Why didn’t you ask the Quarter-bloke
Only a drop, china, just for the bolt—just a spot—be a kind virgin—he’s coming round the bend—he’s doing No. 5—just a spot.” (63)
This rough talk makes its own poetry, if poetry can be described (as I think it can) as loose and allusive, concrete and vivid, rhythmical, repeating in refrains. And underneath all this chanting, bantering talk flows an underground stream of legend and myth, for Jones gives us stories of ancient Wales and Britain. As he tells us in his own notes to the poem, he speaks of:
—frozen regions of the Celtic underworld, which Jones associates with “intense cold and yet lights shining”
—King Arthur’s descent into Hades to obtain the magic cauldron which would hold the drink of no coward
—the raid of 300 Welsh of Gododdin into the English kingdom of Deira, when only three survived. Of one brave Welshman it was said, “His sword rang in mothers’ heads.” Jones gives the Welsh, which has an inscrutable look: “Seinnyessit e gledyf ym penn mameu.”
So we have the transcriptions of soldiers’ talk with the gleaming strands of myth interwoven all through. Atop that, like urns or bowls found in an archeological layer of Troy, we have objects and words from the ordinary lives of the troops. “Gooseberries” were arrangements of barbed-wire hoops. “Johnson hole”—large shell hole called after a mythical Jack Johnson. “Cushy”—any easy time or comfortable place. “Wipers”—Ypres, but “only proper in the mouth of a man out before the end of 1915”. “Square-heads”—Germans. “Toffee-apples”—English trench-morter projectiles. “Ox-blood kid”—officer’s servant who uses ox-blood polish to clean Sam Browne belts, etc. “S.R.D.”—stamped on every ration rum-jar, interpreted by the troops as “Service Rum Diluted.” “Woolly Bears”—heavy German shrapnel.
And atop that in turn lies a layer of description that is intense color and movement seen not according to the way anyone else would have seen it. Take this moment from Mametz Wood, when John Ball encounters an enemy in the brush. The enemy has a stick bomb; he has a grenade.
“You loose the thing into the underbrush
Dark-faceted iron oval lobs heavily to fungus-cushioned dank, wobbles under low leaf to lie, near where the [enemy’s] heel drew out just now; and tough root-fibres boomerang to top-most green filigree and earth clods disturb fresh fragile shoots that brush the sky.
You huddle closer to your mossy bed
you make yourself scarce
you scramble forward and pretend not to see,
but ruby drops from young beech-sprigs—
are bright your hands and face.
And the other one cries from the breaking-buckthorn.
He calls for Elsa, for Manuela for the parish priest of Burkersdorf in Saxe Altenburg You grab his dropt stick-bomb as you go, but somehow you don’t fancy it and anyway you forget how it works. You definitely like the coloured label on the handle, you throw it to the tall wood-weeds. So double detonations, back and fro like well-played-up-to service at a net, mark left and right the forcing of the grooves.” (169)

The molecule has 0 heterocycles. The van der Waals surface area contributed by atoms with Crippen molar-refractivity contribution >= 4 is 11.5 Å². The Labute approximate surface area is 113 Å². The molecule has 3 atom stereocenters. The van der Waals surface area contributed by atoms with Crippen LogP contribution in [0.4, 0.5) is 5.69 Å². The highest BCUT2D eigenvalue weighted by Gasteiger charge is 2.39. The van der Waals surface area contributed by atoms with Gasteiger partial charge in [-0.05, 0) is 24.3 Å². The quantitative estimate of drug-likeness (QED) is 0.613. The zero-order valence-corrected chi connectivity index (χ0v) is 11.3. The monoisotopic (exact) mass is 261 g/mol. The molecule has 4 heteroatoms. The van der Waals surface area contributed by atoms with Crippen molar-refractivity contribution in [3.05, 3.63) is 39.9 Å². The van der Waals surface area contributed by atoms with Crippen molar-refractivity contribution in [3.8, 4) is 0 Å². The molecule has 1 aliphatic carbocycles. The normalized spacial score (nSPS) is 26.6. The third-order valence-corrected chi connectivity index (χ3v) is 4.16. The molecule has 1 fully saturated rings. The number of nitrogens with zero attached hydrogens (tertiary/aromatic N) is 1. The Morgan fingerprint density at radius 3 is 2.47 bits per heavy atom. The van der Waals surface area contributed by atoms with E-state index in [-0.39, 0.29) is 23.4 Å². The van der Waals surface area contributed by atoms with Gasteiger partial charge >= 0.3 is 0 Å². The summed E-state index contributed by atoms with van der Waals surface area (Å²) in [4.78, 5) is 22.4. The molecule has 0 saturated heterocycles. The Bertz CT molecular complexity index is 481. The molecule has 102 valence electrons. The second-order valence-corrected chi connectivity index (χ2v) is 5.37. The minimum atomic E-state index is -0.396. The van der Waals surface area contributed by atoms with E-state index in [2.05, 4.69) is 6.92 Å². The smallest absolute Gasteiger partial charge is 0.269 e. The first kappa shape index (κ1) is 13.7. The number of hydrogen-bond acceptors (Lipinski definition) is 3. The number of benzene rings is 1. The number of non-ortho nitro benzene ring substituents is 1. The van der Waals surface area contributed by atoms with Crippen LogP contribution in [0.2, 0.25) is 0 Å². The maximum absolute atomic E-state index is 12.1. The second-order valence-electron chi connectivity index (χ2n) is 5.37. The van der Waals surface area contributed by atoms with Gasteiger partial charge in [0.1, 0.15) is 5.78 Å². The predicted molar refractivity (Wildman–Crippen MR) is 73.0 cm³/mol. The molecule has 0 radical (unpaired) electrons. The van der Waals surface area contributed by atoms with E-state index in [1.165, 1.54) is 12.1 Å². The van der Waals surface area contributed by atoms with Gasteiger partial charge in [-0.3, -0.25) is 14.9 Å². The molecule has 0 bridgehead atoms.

That colored label on the stick bomb: does this mean Jones is so indifferent to the death-cries of his foe that he focuses on a trivial detail? Shouldn’t he have said something to excuse himself, to explain himself? But the whole point of this work is that it has no explanations, only the honest recounting of experience.
You can reduce the whole poem to a simple sequence, if you like. Part 1—John Ball’s battalion goes to France. Part 2—They move to the front. Part 3—They make their way by road and trench to the front line. Part 4—A typical day on the front line. Part 5—They go into reserve and march toward the Somme. Part 6—They take their positions in preparation for the Battle of Mametz Wood. Part 7—They fight a severe battle. Many are killed and many wounded, including Ball, who is wounded in the leg.
Jones returned to the front after a period of convalescence. But his poem ends with Mametz, as that undoubtedly formed the hardest hour of his war experience. It was a place of vicious combat such as the wood where the last king Llewelyn of Wales was killed. As Jones wrote in a note, “His contemporary, Gruffyddap yr Ynad Coch, sang of his death: ‘The voice of Lamentation is heard in every place… the course of nature is changed… the trees of the forest furiously rush against each other.” (22)
Read it if you can. Don’t try to understand every reference, though much is explained in the notes. Just read it for its truth to one man’s experience of the war.